A systematic perspective for understanding complex forest-water nexus: consistency, variations, sensitivity and resilience
Forests as natural reservoirs and filters can store, release, and purify water through their interactions with hydrological processes. Forest-water nexus is complex, and highly variable across both space and time, especially under global environmental changes. There are always debates on forest-water relationships. For example, whether forestation decrease streamflow or not? Thus, we need a systematic perspective to understand complex forest-water nexus. In this talk, we will firstly provide background information regarding global forest dynamics and historical debates on forest-water relationships. Then we will introduce a systematic framework to understand complex forest-water nexus. We will focus on addressing two questions. What are relationships between forest and water at a watershed scale? Can these relationships be predicted by a generalized simple model? To answer these questions, we will then discuss relationships between forest change and annual mean flow as an example. The talk will provide facts about consistency and variations in watershed-scale forest-water relationships based on a global metadata analysis and demonstrate how to use ecohydrological sensitivity and watershed resilience to understand consistent and variable forest-water nexus through case studies in China and Canada. At last, the talk will provide suggestions for future studies to understand complex forest-water nexus.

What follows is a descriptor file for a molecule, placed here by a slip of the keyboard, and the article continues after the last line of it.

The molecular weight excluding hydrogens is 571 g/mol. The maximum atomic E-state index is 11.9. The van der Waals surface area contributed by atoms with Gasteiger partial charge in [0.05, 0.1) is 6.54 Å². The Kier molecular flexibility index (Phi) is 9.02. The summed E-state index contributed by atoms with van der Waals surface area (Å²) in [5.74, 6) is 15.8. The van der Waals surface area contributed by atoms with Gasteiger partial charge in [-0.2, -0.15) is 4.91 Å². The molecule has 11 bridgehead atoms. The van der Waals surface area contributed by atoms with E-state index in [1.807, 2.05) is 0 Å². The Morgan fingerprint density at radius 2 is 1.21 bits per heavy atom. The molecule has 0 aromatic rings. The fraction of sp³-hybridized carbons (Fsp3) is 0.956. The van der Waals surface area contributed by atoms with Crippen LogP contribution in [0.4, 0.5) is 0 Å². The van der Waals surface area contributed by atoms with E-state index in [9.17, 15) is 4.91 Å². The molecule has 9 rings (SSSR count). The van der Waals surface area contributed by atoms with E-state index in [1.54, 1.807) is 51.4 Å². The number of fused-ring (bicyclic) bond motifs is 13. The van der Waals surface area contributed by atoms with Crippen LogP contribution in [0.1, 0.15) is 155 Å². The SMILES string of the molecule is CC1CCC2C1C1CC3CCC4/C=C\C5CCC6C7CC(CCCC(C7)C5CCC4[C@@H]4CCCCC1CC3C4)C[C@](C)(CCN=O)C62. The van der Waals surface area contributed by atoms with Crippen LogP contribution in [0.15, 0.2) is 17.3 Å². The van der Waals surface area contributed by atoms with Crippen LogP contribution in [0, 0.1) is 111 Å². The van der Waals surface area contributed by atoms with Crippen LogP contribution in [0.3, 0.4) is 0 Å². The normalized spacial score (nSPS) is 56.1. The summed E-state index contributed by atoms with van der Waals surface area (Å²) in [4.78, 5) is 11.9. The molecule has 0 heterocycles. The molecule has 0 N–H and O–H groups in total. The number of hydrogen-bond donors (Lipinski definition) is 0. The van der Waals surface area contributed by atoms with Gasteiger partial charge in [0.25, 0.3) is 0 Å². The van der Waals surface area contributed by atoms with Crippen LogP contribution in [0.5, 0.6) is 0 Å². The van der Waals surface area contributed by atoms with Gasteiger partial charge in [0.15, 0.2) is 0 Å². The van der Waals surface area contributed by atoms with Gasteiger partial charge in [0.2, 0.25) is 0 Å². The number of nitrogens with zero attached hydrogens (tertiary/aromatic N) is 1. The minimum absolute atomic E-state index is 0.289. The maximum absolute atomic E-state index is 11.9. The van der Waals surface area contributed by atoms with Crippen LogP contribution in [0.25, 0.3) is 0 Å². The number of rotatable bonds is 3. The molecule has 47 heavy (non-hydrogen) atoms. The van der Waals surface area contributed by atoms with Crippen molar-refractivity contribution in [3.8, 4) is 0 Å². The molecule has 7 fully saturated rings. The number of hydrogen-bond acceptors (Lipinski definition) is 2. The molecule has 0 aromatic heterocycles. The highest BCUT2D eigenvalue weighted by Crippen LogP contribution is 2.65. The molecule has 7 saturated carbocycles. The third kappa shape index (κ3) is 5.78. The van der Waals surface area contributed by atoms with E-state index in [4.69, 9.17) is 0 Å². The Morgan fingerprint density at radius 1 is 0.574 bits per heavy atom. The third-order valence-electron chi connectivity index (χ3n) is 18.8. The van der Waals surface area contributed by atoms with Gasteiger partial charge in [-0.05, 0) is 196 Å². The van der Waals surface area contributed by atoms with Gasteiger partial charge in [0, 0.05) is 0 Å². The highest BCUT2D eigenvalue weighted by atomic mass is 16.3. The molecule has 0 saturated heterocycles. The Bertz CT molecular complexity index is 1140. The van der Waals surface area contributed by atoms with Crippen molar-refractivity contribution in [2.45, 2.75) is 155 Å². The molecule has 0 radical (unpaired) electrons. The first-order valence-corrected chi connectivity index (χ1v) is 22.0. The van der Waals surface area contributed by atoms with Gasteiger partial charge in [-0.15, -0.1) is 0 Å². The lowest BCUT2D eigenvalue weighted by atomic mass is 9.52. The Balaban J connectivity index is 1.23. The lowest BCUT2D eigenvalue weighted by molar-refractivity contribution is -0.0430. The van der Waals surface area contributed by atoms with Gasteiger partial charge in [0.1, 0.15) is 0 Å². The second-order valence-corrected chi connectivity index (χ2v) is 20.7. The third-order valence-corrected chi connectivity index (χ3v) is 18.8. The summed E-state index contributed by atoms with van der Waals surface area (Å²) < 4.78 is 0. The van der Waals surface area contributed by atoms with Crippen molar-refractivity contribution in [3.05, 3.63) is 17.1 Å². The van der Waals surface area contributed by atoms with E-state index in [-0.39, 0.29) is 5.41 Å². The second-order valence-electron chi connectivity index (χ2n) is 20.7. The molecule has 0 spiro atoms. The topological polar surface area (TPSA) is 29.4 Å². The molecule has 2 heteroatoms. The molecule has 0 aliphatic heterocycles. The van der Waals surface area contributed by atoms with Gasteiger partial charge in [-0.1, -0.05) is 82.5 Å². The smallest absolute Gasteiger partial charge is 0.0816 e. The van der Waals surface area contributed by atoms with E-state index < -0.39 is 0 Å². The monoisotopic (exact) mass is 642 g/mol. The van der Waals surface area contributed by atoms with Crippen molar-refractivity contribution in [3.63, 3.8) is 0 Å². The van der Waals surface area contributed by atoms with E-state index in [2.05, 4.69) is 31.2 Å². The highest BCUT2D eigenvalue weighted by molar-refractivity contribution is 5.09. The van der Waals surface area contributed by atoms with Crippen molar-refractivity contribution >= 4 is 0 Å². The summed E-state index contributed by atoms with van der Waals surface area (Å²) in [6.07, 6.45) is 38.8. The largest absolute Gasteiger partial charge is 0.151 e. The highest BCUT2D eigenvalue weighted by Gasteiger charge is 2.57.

Due to time zone conflicts between Arizona and Chengdu China we will have two options to attend seminar on Monday:
1) 8:30-9:30 am MST on a live zoom call with Dr. Zhang
2) A streamed rebroadcast of the earlier seminar during our regular 11:30-12:30 MST meeting time.